Building a sustainable community requires being clear about your intent and motivation. The quickest way to discover that is to look inward with honesty. Your audience/community will then be able to determine if the value you offer warrants their attention. If they choose to participate it will because they perceive that membership is of higher value than the real or implied “barrier to entry”.
What is community? How do we define it? Do we actually know what it is? Ever thought about why we as humans think it is important? With a big h/t to Greg Lexiphanic here are a few thoughts to consider. I will try to paraphrase this great ebook. For more detail please go here
Key criteria to establish a “sense of community” (as defined by David McMillan & David Chavis- “sense of community: a theory and definition”) are:
1. Membership 2. Influence 3. Fulfilment of needs 4. Shared emotional connection.
For a community to exist members must experience a sense of community.
How can you create a community around who you are, your business, your interests? Take the time to understand how these 4 elements relate to each other and what they mean individually.
Membership implies exclusivity (a barrier to entry or boundary). Either you are in or you are out. Implied in membership is a trust that you will be safe and taken care of within the boundaries and definitions of the group.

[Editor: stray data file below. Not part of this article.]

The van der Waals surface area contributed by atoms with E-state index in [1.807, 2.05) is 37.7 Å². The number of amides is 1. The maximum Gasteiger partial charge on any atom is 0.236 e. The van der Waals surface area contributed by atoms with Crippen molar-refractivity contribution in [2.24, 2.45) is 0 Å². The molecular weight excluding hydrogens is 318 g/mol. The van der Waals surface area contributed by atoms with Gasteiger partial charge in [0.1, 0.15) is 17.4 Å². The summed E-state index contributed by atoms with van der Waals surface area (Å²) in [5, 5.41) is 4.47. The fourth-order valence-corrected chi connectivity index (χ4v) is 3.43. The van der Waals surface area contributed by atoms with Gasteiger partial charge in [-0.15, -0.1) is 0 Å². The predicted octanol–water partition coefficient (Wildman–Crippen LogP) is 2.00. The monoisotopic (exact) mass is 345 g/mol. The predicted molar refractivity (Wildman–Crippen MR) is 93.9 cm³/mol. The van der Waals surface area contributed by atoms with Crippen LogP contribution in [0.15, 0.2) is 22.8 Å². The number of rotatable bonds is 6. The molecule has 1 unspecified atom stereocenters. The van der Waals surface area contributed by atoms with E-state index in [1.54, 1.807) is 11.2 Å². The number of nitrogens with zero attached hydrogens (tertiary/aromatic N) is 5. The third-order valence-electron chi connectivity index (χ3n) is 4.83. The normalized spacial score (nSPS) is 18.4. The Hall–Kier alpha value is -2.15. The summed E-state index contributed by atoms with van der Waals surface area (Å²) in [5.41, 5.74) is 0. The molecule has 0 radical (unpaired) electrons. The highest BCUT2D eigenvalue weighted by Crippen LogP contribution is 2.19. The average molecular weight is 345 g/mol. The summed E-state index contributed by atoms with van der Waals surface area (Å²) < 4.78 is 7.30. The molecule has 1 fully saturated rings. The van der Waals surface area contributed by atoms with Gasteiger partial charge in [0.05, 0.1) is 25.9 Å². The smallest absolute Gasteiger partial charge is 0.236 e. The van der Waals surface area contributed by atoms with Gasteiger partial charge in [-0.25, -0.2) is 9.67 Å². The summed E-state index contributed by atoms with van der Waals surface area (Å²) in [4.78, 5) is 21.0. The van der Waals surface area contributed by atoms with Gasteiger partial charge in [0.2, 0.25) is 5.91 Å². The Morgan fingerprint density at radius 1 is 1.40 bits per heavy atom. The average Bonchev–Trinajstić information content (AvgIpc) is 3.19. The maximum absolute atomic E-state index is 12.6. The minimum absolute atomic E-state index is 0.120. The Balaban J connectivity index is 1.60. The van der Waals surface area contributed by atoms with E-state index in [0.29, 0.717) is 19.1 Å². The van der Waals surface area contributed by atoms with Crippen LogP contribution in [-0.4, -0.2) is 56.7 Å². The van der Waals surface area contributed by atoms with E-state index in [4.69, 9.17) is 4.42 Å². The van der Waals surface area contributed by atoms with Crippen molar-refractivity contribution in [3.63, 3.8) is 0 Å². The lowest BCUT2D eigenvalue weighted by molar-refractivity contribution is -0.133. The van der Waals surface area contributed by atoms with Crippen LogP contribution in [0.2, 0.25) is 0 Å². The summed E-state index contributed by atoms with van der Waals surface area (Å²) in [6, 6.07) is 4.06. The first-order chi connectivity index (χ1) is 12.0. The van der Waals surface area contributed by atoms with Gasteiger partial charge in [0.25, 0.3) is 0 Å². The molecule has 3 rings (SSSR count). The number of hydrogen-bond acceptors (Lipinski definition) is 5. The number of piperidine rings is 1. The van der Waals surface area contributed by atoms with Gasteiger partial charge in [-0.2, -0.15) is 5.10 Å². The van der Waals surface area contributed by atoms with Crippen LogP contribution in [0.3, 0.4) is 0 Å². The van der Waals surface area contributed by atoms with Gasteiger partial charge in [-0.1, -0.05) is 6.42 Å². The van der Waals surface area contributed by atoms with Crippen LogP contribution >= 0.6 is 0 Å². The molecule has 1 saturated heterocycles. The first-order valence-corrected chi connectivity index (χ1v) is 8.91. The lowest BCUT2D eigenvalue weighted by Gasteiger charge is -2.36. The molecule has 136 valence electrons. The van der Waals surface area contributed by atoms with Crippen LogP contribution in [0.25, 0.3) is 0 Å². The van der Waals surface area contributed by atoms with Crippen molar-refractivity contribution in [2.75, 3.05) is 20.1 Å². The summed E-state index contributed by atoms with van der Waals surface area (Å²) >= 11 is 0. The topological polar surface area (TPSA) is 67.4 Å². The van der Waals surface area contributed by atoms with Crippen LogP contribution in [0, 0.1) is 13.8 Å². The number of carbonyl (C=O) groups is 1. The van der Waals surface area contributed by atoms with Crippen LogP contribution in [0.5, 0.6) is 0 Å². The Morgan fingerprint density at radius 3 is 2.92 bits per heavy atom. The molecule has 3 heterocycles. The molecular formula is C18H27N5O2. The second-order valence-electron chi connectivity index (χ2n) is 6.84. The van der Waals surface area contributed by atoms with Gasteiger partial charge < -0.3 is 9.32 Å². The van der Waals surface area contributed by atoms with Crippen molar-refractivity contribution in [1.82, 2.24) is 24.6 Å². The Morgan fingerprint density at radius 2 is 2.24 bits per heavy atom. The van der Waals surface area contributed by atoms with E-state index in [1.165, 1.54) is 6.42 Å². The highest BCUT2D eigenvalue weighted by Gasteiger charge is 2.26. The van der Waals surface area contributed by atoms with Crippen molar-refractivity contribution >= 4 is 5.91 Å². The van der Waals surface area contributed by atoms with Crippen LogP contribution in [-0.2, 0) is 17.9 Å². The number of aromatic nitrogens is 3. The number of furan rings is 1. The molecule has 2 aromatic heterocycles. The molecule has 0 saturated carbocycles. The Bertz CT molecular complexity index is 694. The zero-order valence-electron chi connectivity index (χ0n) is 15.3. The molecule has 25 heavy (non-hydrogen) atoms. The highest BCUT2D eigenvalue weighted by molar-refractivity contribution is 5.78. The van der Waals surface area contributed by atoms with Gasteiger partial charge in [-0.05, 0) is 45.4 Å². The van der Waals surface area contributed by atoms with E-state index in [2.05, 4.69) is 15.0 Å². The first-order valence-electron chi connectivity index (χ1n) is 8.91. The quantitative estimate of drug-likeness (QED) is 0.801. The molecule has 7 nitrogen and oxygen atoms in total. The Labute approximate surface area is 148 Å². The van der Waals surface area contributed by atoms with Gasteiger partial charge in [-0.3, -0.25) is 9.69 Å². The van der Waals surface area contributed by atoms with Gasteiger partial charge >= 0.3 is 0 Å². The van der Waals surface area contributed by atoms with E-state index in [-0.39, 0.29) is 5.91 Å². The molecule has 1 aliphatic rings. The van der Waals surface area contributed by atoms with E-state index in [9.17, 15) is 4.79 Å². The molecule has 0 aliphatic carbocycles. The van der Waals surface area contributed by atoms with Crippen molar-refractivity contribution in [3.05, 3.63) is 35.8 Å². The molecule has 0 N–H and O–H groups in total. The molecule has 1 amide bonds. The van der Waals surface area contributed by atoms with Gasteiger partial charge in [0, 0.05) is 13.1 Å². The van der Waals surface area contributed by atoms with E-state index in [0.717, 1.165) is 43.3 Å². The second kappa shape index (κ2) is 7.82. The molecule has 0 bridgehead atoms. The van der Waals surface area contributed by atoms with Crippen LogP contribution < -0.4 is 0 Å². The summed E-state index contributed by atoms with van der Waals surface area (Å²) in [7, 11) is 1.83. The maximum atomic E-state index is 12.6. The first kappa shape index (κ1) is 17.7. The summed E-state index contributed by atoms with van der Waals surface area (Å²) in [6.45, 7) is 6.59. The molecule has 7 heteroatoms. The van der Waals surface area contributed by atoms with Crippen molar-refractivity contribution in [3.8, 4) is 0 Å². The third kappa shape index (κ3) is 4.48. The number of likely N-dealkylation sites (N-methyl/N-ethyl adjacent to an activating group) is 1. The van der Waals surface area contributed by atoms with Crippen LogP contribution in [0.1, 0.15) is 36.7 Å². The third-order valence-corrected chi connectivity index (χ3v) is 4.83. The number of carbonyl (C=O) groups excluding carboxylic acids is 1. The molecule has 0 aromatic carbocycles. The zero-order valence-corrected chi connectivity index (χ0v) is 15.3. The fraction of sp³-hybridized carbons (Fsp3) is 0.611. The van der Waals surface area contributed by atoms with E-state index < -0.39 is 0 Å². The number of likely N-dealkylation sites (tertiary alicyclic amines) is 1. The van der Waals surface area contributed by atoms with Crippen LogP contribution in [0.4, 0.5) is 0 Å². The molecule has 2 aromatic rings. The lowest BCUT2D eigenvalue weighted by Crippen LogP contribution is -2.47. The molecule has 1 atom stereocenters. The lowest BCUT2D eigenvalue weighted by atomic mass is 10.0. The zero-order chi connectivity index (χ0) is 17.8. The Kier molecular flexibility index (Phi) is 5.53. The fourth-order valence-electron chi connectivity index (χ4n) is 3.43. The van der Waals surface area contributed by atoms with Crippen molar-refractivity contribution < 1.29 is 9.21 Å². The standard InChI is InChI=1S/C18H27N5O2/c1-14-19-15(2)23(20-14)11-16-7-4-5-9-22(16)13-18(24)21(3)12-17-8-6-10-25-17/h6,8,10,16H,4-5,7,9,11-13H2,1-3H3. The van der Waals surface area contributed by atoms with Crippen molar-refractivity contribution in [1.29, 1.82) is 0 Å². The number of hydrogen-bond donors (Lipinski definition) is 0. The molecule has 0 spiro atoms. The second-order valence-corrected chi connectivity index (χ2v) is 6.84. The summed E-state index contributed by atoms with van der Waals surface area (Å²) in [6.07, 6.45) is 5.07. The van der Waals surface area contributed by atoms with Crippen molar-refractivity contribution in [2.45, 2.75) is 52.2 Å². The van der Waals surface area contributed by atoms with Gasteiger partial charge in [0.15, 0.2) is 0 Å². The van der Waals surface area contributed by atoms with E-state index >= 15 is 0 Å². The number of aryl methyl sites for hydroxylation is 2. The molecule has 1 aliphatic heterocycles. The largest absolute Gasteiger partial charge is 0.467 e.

Influence is gained by having an affecting change on the group. Influence is only achieved by listening as well as expressing your beliefs.
“People who acknowledge that others’ needs, values, and opinions matter to them are often the most influential group members, while those who always push to influence, try to dominate others, and ignore the wishes and opinions of others are often the least powerful members.” —McMillan & Chavis, 1986
The fuel to drive a community is reinforcement. To receive reinforcement requires participation by the members. If participation focuses on the betterment of the group then reinforcement and a “sense of community” can be achieved. it is a two way street of give and take within the boundaries created by the group. No matter which side of the coin you are on (giving or receiving), if you feel fulfilled by taking part, the group will fill satisfy your need to belong and a bond will develop.
Shared Emotional Connection. There is a great line from the film Local Color that talks about art: “A shared experience is more meaningful than one experienced alone.”
Why is it we seek out group experience rather than isolation?
Intimacy, acknowledgement, sharing of views in a defined format, reward for your investment of time and energy and spiritual bonding ties us together in groups creating a more powerfulexperience than trying to do it alone. Its why we identify with an join groups in the first place. We are tribal animals…it is intrinsic to our nature.
Attempting to create an online or offline community is difficult and time consuming. However, the rewards can be far outweigh the investment. The pot of gold will come from the bonds you create in your community.